Originally Posted by Joeywhat
What likely happened is that the car disengaged the clutch as you came close to stopping, and at precisely the same time you tried to accelerate. The computer has to reengage the clutch before you can go anywhere, and by the time it was able to do so you likely were given it more throttle then desired, which is why it took off like it did.
I can repeat this "issue" in my car at will. I don't believe it's an actual problem with the car, rather you just need to make sure to time your stops so you are not attempting to accelerate when the car is almost stopped. Either give it just a bit more time to reengage the clutch after releasing the brake, or come to a complete stop before accelerating again. This is just something the DCT does, as it has clutches and not a torque converter. A traditional automatic would always stay in gear, and connected to the engine, allowing for such operation, whereas our gearbox does not.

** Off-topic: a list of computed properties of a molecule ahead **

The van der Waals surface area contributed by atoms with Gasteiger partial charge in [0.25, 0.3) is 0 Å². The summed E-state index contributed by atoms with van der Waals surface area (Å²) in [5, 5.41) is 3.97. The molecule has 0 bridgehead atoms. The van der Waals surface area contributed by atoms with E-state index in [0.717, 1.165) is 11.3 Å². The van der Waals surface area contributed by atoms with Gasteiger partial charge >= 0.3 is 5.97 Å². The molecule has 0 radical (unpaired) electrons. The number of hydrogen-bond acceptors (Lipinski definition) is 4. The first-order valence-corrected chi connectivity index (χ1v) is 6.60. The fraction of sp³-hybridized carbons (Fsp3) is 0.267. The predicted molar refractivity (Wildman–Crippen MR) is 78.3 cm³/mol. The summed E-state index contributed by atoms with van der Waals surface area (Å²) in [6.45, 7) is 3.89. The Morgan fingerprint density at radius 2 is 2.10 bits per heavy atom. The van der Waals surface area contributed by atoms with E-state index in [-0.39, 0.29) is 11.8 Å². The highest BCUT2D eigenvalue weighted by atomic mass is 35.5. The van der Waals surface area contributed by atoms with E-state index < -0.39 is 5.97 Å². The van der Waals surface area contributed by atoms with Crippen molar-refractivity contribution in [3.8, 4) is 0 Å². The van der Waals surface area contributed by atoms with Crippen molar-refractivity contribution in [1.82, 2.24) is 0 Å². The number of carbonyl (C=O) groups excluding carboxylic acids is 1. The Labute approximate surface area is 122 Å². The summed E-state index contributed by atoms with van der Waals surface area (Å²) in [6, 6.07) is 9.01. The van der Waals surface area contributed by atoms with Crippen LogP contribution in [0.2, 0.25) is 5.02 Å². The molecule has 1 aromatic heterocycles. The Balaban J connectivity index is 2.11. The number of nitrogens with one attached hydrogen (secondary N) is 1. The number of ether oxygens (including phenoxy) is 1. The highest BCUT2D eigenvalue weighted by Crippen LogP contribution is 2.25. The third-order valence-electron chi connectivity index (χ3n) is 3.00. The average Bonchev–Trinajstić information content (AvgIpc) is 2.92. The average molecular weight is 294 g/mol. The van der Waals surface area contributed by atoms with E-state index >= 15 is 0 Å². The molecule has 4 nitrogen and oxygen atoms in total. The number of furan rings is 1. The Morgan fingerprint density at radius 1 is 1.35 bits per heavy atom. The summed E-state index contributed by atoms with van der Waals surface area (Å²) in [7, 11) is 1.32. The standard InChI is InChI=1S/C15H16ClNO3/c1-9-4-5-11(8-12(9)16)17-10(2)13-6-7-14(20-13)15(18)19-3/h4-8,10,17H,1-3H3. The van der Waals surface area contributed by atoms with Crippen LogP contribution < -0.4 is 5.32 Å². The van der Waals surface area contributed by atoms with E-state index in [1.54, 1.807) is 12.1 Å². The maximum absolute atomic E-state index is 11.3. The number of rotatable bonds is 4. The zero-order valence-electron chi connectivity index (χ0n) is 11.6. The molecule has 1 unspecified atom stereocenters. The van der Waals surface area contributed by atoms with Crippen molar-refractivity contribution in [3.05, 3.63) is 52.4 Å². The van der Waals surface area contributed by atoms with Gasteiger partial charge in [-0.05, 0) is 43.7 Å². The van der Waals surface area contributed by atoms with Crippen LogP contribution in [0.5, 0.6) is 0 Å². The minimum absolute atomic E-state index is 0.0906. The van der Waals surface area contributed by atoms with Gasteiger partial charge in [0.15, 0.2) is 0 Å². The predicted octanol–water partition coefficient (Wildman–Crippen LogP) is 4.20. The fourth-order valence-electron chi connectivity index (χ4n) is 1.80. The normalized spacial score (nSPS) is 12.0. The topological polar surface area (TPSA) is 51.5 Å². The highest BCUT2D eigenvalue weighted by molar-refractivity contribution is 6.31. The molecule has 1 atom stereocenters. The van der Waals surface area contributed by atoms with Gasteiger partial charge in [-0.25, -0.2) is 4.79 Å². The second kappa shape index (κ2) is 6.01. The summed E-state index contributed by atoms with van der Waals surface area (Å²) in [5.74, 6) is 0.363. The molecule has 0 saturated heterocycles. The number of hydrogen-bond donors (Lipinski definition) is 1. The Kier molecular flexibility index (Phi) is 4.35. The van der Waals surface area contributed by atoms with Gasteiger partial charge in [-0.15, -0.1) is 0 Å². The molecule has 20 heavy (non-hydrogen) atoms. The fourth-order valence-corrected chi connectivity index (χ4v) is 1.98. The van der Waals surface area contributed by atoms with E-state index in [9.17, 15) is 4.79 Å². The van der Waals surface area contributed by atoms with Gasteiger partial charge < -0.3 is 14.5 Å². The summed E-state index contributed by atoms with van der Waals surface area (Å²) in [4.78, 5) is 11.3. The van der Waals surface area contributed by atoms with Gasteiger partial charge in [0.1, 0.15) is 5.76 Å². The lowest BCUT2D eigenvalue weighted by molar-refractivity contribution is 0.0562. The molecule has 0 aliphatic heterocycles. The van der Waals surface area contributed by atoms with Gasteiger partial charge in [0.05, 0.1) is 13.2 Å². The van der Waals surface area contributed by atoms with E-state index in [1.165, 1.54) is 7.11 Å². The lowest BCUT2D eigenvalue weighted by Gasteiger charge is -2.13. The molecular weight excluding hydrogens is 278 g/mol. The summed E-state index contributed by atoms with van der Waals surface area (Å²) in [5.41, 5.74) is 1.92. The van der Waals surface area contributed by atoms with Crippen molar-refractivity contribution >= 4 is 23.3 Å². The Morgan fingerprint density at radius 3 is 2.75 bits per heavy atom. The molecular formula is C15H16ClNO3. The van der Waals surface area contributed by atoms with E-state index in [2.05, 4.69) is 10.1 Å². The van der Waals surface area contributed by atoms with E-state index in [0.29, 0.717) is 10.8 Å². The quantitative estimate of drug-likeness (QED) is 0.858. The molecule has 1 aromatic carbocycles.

I agree w/ what you wrote but it should not have to be this way... perhaps the DCT should have been engineered to disengage the clutch at a much lower speed , or not anticipate the stop and only disengage when the car actually does stop or, as in when using a manual, allow some 'slippage' so that these abrupt actions do not occur. The way things are now it's at best, annoying and at worst, dangerous. I have found that the only positive thing this 'issue' prevents is california stops which are uncomfortable w/ the present set up as the clutch can't 'read' the driver's intentions so it disengages when its engagement is needed most pushing the driver to make an actual full stop.